- Special Sections
- Public Notices
1. Prepaid debit card scams are gaining popularity. In one scam, scam artists are calling consumers, posing as Duke Energy, threatening to turn a customer's power off if a payment is not made within the hour, using a prepaid debit card. The scam artist asks the consumer to purchase a prepaid debit card then instructs the consumer to call back with the card's number and PIN.
2. "499" Scam: A call comes from "499" on your cell phone. The person says they are with the security department for a bank (name) and your card has been deactivated for transactions due to suspicious activity. You are asked to key in your credit card number, expiration date, security code, and pin number. You are now told you can use your card. But, so can the scam artist.
3. WN Positions has an "F" rating with the BBB. Consumers filing complaints with the BBB say this is a robo-call work-at-home scam. The call begins with questions about a job survey.
4. Beware of fake Derby tickets. No doubt, some will pop up on sites like Craigslist. People can lose thousands of dollars on fake tickets. A major red flag: Scam artists often ask ticket seekers to send money via Western Union. Never wire money to someone you don't know.
5. Beware of "sound alike" names when giving to charities: They can confuse potential donors. An example came to BBB's attention when a consumer called to inquire about the "National Humane Society" after seeing a car raffle ad in a magazine. The consumer thought the raffle was to benefit the Humane Society of the United States, which is the national organization with state affiliates. BBB has limited information on the "National Humane Society." Don't let a name confuse you. Go to www.give.org to check out a non-profit organization before you give.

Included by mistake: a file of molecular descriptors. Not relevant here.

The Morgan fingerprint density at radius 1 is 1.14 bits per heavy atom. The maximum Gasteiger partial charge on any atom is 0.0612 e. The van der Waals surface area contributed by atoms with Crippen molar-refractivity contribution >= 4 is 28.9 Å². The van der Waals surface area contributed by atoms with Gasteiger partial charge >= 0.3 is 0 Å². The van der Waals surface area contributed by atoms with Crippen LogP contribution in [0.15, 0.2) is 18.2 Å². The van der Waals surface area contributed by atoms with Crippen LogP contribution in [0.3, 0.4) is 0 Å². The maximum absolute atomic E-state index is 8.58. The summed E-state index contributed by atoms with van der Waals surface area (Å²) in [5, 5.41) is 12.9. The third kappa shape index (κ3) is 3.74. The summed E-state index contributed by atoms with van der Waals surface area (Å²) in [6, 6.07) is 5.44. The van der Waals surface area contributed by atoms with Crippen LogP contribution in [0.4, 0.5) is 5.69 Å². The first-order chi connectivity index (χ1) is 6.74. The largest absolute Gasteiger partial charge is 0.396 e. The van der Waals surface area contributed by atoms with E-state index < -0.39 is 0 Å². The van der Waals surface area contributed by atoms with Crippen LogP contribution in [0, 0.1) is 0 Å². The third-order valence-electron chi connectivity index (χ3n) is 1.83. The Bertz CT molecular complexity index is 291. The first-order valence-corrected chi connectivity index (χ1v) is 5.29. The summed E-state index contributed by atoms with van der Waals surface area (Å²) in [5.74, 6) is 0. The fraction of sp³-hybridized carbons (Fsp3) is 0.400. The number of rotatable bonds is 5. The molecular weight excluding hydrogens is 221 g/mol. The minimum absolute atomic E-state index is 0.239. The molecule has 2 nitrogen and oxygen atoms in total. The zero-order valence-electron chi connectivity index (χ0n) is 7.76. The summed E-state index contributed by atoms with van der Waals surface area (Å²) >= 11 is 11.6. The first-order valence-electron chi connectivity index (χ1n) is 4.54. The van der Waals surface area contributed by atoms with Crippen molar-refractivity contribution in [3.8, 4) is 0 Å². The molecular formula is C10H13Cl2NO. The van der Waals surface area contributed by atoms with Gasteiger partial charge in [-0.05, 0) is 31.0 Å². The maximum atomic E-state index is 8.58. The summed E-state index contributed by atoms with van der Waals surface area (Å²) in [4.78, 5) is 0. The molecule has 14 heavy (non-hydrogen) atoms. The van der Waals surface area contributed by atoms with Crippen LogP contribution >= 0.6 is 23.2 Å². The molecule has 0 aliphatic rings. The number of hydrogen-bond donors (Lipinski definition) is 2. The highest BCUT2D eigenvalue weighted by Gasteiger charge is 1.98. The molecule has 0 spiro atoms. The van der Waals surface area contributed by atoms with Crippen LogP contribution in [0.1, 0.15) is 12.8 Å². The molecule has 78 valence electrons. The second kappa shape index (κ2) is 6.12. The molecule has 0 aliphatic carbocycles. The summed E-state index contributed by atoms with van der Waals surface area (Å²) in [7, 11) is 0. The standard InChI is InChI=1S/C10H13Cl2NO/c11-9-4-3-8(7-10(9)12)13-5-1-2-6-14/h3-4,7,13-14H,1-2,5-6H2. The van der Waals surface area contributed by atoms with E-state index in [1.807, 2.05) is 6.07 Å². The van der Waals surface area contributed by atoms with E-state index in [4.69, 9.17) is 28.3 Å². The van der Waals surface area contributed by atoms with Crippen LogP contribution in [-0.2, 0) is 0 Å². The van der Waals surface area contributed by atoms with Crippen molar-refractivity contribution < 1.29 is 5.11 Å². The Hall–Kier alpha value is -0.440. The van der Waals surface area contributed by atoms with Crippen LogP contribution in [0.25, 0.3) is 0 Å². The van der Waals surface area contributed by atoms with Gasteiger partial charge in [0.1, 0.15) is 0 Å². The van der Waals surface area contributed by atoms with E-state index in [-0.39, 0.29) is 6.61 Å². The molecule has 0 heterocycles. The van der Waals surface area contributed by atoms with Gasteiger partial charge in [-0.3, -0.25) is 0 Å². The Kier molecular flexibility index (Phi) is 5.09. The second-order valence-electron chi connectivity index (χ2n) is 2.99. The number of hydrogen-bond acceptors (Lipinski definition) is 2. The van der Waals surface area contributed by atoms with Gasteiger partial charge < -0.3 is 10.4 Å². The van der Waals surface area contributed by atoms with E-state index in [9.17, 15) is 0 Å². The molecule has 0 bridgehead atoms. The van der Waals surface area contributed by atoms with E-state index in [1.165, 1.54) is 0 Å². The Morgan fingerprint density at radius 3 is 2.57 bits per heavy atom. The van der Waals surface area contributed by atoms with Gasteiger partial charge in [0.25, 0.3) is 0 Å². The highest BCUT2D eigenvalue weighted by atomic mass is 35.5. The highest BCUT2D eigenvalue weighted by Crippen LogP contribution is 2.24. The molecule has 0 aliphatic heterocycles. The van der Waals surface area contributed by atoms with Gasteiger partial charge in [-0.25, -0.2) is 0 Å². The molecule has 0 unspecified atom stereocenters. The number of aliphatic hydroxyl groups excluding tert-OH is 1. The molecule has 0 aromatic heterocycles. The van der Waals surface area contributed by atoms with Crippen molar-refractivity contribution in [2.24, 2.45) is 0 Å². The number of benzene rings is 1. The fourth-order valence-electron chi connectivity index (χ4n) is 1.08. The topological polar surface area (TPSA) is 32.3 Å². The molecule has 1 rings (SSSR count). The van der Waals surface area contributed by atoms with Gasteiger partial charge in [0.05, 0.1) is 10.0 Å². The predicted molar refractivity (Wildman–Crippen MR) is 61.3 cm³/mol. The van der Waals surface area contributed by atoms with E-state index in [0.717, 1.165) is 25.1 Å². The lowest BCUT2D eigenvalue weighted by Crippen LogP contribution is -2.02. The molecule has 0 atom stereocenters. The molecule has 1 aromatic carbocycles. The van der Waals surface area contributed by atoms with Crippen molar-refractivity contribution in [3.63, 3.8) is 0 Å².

6. Property tax scam: You get a letter in the mail that appears to be from a government agency. It's really a private business, promising to get your property taxes reduced by disputing your tax assessment. The business charges $30 to hundreds of dollars. This could be a scam in which the "business" just pockets the money. Also, this is something homeowners can do themselves for free.
7. Change-My-Address.com is not affiliated with the US Postal Service. Consumers often run across this company when they search the internet for a change of address form. The website claims to change your address then charges a fee for the service. You can change your address directly at your local post office or at www.usps.com.